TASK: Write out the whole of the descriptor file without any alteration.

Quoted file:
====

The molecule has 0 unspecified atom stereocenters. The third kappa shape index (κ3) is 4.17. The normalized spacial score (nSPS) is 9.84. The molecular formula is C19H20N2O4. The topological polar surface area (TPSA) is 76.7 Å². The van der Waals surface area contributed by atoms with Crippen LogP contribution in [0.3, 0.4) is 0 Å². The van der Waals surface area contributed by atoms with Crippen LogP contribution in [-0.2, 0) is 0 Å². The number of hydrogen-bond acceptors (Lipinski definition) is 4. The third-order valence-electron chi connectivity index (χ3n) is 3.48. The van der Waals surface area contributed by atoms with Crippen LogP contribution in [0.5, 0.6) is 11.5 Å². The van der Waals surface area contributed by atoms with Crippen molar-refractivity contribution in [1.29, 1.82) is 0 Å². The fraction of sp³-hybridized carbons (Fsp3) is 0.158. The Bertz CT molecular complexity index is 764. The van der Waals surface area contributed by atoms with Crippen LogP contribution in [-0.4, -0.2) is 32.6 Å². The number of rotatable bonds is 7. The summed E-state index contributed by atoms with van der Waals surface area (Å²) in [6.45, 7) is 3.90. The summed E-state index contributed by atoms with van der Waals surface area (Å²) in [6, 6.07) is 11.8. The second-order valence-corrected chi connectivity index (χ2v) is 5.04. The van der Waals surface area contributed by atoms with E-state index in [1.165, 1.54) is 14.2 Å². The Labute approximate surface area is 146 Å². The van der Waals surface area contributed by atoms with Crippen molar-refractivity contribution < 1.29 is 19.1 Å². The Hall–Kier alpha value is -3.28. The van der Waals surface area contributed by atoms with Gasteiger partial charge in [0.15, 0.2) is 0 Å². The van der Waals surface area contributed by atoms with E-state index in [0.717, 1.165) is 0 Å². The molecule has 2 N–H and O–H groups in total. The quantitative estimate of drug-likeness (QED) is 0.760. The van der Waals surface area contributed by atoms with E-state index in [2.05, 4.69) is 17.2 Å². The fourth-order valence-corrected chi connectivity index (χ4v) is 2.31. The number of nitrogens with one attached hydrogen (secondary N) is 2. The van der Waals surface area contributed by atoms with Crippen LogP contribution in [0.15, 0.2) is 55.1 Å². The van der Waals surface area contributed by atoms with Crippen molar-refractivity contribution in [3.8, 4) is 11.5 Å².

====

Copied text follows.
The molecule has 0 unspecified atom stereocenters. The third kappa shape index (κ3) is 4.17. The normalized spacial score (nSPS) is 9.84. The molecular formula is C19H20N2O4. The topological polar surface area (TPSA) is 76.7 Å². The van der Waals surface area contributed by atoms with Crippen LogP contribution in [0.3, 0.4) is 0 Å². The van der Waals surface area contributed by atoms with Crippen LogP contribution in [-0.2, 0) is 0 Å². The number of hydrogen-bond acceptors (Lipinski definition) is 4. The third-order valence-electron chi connectivity index (χ3n) is 3.48. The van der Waals surface area contributed by atoms with Crippen LogP contribution in [0.5, 0.6) is 11.5 Å². The van der Waals surface area contributed by atoms with Crippen molar-refractivity contribution in [1.29, 1.82) is 0 Å². The fraction of sp³-hybridized carbons (Fsp3) is 0.158. The Bertz CT molecular complexity index is 764. The van der Waals surface area contributed by atoms with Crippen LogP contribution in [-0.4, -0.2) is 32.6 Å². The number of rotatable bonds is 7. The summed E-state index contributed by atoms with van der Waals surface area (Å²) in [6.45, 7) is 3.90. The summed E-state index contributed by atoms with van der Waals surface area (Å²) in [6, 6.07) is 11.8. The second-order valence-corrected chi connectivity index (χ2v) is 5.04. The van der Waals surface area contributed by atoms with E-state index in [1.165, 1.54) is 14.2 Å². The Labute approximate surface area is 146 Å². The van der Waals surface area contributed by atoms with Crippen molar-refractivity contribution < 1.29 is 19.1 Å². The Hall–Kier alpha value is -3.28. The van der Waals surface area contributed by atoms with Gasteiger partial charge in [0.15, 0.2) is 0 Å². The van der Waals surface area contributed by atoms with E-state index in [0.717, 1.165) is 0 Å². The molecule has 2 N–H and O–H groups in total. The quantitative estimate of drug-likeness (QED) is 0.760. The van der Waals surface area contributed by atoms with E-state index in [2.05, 4.69) is 17.2 Å². The fourth-order valence-corrected chi connectivity index (χ4v) is 2.31. The number of nitrogens with one attached hydrogen (secondary N) is 2. The van der Waals surface area contributed by atoms with Crippen LogP contribution in [0.15, 0.2) is 55.1 Å². The van der Waals surface area contributed by atoms with Crippen molar-refractivity contribution in [3.8, 4) is 11.5 Å².